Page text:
Ranking the NBA coaching openings: Pros and cons of every job

Danny Thompson

After the Los Angeles Clippers lost to the Denver Nuggets on Tuesday night, the NBA has only four teams left in their journey to find a champion. But during this time of year for some of the teams that are not playing, it has become a time to find a new leader. With as many as eight teams looking for a new head coach, the upcoming season will be full of change around the association.  

Only the Brooklyn Nets (Steve Nash) and New York Knicks (Tom Thibodeau) have already found their head coaches so far. Between the Chicago Bulls, Houston Rockets, Oklahoma City Thunder, Indiana Pacers, Philadelphia 76ers and New Orleans Pelicans, there are plenty of good jobs for the really deep pool of quality head coaching candidates to choose from. 

So let’s take a look at my rankings of the available head coaching jobs around the league this off-season.  

Philadelphia 76ers 


  • Having two All-Stars who haven’t hit their prime yet (Ben Simmons and Joel Embiid).
  • Very good complementary players (Tobias Harris, Al Horford and Josh Richardson).
  • One of the best fanbases in the entire league.


  • Having an elite player (Simmons) who just refuses to shoot the basketball.
  • Having an elite player (Embiid) who has injury history.
  • An extremely top heavy team when it comes to the salary cap with not much flexibility to provide a better bench than what is available. 

Chicago Bulls 


  • Because of a brand new front office, this job will allow for a bit of job security as everyone gets settled in.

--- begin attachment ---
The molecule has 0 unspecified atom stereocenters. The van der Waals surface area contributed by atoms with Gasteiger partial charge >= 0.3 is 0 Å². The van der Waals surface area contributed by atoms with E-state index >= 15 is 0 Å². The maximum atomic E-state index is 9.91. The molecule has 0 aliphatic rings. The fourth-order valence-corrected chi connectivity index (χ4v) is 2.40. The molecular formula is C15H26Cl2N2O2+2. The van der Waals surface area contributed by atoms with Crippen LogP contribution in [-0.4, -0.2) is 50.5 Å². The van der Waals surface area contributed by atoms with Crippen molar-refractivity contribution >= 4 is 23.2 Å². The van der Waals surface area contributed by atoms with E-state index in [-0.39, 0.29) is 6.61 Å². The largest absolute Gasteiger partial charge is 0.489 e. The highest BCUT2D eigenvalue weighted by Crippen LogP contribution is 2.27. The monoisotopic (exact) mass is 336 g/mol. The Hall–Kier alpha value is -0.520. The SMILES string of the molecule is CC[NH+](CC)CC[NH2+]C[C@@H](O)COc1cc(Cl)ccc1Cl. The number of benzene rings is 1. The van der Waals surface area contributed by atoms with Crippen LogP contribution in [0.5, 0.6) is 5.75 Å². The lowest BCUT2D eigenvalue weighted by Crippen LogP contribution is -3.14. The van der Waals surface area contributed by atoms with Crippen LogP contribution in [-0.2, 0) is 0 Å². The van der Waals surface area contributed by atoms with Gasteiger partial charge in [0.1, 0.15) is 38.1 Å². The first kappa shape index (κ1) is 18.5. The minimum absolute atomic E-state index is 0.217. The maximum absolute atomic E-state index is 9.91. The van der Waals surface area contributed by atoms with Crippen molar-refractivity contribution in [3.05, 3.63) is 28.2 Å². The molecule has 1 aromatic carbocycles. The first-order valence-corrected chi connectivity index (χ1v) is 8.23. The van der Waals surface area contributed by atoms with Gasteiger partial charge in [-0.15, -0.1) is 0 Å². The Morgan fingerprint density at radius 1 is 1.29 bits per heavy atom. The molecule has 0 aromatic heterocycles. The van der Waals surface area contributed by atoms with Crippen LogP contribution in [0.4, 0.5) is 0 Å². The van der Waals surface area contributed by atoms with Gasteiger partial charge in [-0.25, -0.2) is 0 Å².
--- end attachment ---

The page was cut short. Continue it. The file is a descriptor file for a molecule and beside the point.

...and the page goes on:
• Talented young players (Zach LaVine, Coby White and Wendell Carter Jr).
  • A top-5 draft pick to be able to mold and add to this group.


  • The Bulls haven’t won consistently and they do not know how to win as a group.
  • For all of the talent, the Bulls are inconsistent and they need to have a coach to help them to mature.
  • Fixing a team culture that had to endure Jim Boylan has coaching style over the last year and a half.

New Orleans Pelicans 


  • Zion Williamson.
  • A solid group of young players (Jaxson Hayes, Nickel Alexander-Walker, Josh Hart and Lonzo Ball) that are ready to break out 
  • One of the best General Managers in the NBA (David Griffin).


  • The unknown futures of both Brandon Ingram and Jrue Holiday .
  • Zion Williamson’s ability to get into viable playing shape and weight to avoid injuries.
  • Can this team get to the playoffs next season with Golden State ready to return back to their playoff spot? 

Indiana Pacers


  • A pre-existing playoff team that has chip on its shoulder after losing in the opening round of the playoffs the last four seasons . 
  • Two all-star level players (Victor Oladipo and Domatas Sabonis) .
  • Talented roster.


  • Oladipo has not been healthy in almost two calendar years and in the middle of a contract year . 
  • Myles Turner's inability to stay consistent.
  • Is team talented enough to make a deep playoff run? 

Oklahoma City Thunder 


  • A potential star in the backcourt (Shai Gilgious-Alexander) as the starting piece.
  • Having a GM (Sam Presti) that is not afraid to make a blockbuster trade.
  • Plenty of draft picks and a team that will give you time to develop them.


  • The potential of not getting full value of talent if Chris Paul is traded, which could create a mishaped roster .
  • Potentially not being able to play in the playoffs next year in a loaded western conference.
  • The idea of the Thunder going into a rebuild for the future 

Houston Rockets 


  • Having the most dynamic offensive player in the NBA as your centerpiece.
  • A front office that will go out and make moves to help the team win games.
  • An owner with deep pockets that allows the GM (Daryl Morey) to make shrewd moves 


  • The Mike D’Antoni inspired roster has left holes all over the place .
  • No salary cap space to bring in size.
  • Having to figure out how would Harden and Westbrook work in a potentially different offense that might not be able to use both properly.